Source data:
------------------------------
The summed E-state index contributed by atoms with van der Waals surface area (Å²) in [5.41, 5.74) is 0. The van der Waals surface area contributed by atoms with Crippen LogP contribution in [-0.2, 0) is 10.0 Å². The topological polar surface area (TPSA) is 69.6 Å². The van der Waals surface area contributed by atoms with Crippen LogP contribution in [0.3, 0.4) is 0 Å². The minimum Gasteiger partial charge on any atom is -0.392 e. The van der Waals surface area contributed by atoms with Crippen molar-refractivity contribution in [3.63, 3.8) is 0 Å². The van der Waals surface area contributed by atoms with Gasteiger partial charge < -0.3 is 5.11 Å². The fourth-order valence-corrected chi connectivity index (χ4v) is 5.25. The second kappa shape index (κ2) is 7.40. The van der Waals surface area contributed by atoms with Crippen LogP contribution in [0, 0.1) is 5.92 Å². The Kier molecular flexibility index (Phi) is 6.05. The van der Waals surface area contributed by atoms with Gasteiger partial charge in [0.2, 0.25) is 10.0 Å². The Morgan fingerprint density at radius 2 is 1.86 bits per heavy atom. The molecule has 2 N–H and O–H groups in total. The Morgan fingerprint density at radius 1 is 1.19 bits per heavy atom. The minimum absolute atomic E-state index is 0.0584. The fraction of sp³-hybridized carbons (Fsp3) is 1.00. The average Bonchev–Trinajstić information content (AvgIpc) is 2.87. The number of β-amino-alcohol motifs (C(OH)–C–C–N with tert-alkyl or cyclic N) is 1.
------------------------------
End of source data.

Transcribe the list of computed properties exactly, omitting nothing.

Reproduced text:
The summed E-state index contributed by atoms with van der Waals surface area (Å²) in [5.41, 5.74) is 0. The van der Waals surface area contributed by atoms with Crippen LogP contribution in [-0.2, 0) is 10.0 Å². The topological polar surface area (TPSA) is 69.6 Å². The van der Waals surface area contributed by atoms with Crippen LogP contribution in [0.3, 0.4) is 0 Å². The minimum Gasteiger partial charge on any atom is -0.392 e. The van der Waals surface area contributed by atoms with Crippen molar-refractivity contribution in [3.63, 3.8) is 0 Å². The van der Waals surface area contributed by atoms with Gasteiger partial charge < -0.3 is 5.11 Å². The fourth-order valence-corrected chi connectivity index (χ4v) is 5.25. The second kappa shape index (κ2) is 7.40. The van der Waals surface area contributed by atoms with Crippen LogP contribution in [0, 0.1) is 5.92 Å². The Kier molecular flexibility index (Phi) is 6.05. The van der Waals surface area contributed by atoms with Gasteiger partial charge in [0.2, 0.25) is 10.0 Å². The Morgan fingerprint density at radius 2 is 1.86 bits per heavy atom. The molecule has 2 N–H and O–H groups in total. The Morgan fingerprint density at radius 1 is 1.19 bits per heavy atom. The minimum absolute atomic E-state index is 0.0584. The fraction of sp³-hybridized carbons (Fsp3) is 1.00. The average Bonchev–Trinajstić information content (AvgIpc) is 2.87. The number of β-amino-alcohol motifs (C(OH)–C–C–N with tert-alkyl or cyclic N) is 1.